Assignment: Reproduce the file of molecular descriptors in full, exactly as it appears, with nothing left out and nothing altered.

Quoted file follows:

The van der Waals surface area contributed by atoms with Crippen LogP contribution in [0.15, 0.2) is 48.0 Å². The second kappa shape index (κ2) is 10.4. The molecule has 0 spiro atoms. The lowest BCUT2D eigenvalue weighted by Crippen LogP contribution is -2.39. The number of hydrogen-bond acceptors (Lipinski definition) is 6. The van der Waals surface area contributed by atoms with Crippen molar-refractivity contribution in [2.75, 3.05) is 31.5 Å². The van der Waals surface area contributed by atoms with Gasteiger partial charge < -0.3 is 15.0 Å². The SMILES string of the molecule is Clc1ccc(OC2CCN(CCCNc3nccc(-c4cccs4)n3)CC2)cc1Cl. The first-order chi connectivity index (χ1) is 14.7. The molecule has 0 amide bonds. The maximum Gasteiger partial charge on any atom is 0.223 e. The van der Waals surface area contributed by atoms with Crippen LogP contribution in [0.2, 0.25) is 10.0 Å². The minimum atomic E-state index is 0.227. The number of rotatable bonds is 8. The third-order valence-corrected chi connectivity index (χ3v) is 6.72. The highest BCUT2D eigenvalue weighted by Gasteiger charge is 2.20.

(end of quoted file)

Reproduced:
The van der Waals surface area contributed by atoms with Crippen LogP contribution in [0.15, 0.2) is 48.0 Å². The second kappa shape index (κ2) is 10.4. The molecule has 0 spiro atoms. The lowest BCUT2D eigenvalue weighted by Crippen LogP contribution is -2.39. The number of hydrogen-bond acceptors (Lipinski definition) is 6. The van der Waals surface area contributed by atoms with Crippen molar-refractivity contribution in [2.75, 3.05) is 31.5 Å². The van der Waals surface area contributed by atoms with Gasteiger partial charge < -0.3 is 15.0 Å². The SMILES string of the molecule is Clc1ccc(OC2CCN(CCCNc3nccc(-c4cccs4)n3)CC2)cc1Cl. The first-order chi connectivity index (χ1) is 14.7. The molecule has 0 amide bonds. The maximum Gasteiger partial charge on any atom is 0.223 e. The van der Waals surface area contributed by atoms with Crippen LogP contribution in [0.2, 0.25) is 10.0 Å². The minimum atomic E-state index is 0.227. The number of rotatable bonds is 8. The third-order valence-corrected chi connectivity index (χ3v) is 6.72. The highest BCUT2D eigenvalue weighted by Gasteiger charge is 2.20.